Posted 04 March 2009 - 11:03 am
There are long memories regarding the camp! I'm not sure where you are refering to in neither StAsaph nor Trefnant; very interesting, and I would appreciate any further info you may have.
Weather was fantastic - BBC equipment crashed 4 minutes before live link. We recorded a piece for tonight instead. Gillan , the 'faithful guard'; and Tarasavitch and Young , two rioters; and Haney the 'innocent bystander' are there. The other innocent bystander - Hickman, was disinterred and taken to Canada. As you saythe 83 other Canadian graves are those who died from November 1918 (when the whole Kinmel camp was handed to the Canadians as their main transit camp). DoWs are also located there, as well as the flue pandemic victims of spring 1918. One nurse amongst them. From a Welsh point of view Clive, te Clynnog lad is intriguing. In fact the whole Welsh Canadian contribution is a fascinating topic of which I know very little. I have five Ruthin names who went and served with the Canadians.
It's the same man Myrtle. He was Sapper William Tarasavitch, of the Canadian Railway Troops, his surname appears mis-spelt on numerous occasions.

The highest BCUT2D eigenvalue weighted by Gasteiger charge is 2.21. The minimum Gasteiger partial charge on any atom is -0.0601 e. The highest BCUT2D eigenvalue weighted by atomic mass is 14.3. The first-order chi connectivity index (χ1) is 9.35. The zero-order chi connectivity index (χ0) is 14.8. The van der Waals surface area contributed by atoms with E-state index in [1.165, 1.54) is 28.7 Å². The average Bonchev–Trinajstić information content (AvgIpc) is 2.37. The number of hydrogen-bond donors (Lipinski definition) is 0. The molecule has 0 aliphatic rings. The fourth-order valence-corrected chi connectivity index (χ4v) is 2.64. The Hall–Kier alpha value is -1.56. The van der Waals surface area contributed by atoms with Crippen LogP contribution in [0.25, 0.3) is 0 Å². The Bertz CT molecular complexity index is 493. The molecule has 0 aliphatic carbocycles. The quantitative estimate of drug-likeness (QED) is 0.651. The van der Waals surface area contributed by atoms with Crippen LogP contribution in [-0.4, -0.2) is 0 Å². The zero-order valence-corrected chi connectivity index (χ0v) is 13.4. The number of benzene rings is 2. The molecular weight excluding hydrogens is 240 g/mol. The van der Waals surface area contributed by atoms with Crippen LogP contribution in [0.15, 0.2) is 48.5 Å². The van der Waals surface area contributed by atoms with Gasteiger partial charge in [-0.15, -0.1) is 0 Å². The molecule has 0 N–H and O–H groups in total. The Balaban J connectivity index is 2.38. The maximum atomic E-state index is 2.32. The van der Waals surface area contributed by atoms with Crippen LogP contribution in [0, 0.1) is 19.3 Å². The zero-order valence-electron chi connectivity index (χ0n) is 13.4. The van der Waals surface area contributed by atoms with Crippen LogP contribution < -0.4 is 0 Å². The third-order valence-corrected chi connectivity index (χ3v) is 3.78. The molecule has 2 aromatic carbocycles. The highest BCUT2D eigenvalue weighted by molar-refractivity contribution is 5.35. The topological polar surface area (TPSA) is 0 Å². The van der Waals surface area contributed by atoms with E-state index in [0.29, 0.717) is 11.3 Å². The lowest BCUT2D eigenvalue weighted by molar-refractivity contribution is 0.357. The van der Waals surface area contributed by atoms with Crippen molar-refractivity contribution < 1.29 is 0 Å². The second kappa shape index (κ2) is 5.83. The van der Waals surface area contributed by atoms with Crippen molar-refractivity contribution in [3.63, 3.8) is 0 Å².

The paragraph you quote comes from The Times, 7th March. The report was an extremely dubious and machiavalian piece of reporting reliant on a single source - the War Office. It contained deliberate lies (A Brunswickian Major and VC holder trampled to death, a hundred casualties, civilian women molested, drunken sprees, fires uncontrolled, a mob of 5000 advancing on Rhyl, 15 civilians arrested, Bolshevick ring- leaders) All of them lies.
On March 10th, The Canadian Camp Commandant and authorities wrote protesting against such inaccuracies, and a small print full-retraction was printed on that date in The Times. But it was too late, as the country had absorbed the original report to such a degree that the seeds of confusion sown are still believed today.
What can be believed, is that Tarasavitch was of Russian origin, who embraced Canada his new country with enough fervour as to volunteer to serve in the war. There was a strong anti-emigre feeling in Canada (not unlike the 'Poles are taking our work' feeling here.) He was present in the initial meeting in Montreal Camp and was elected a spokesman, and was in the front line of poorly armed mutineers (stones and broken rifles used as clubs) when he was set upon, singled out, and stabbed to death 'his stomach ripped and bayoneted by persons unknown' (Coroner).
That initial Times report mudied the waters most greviously - which is what it was intended to do!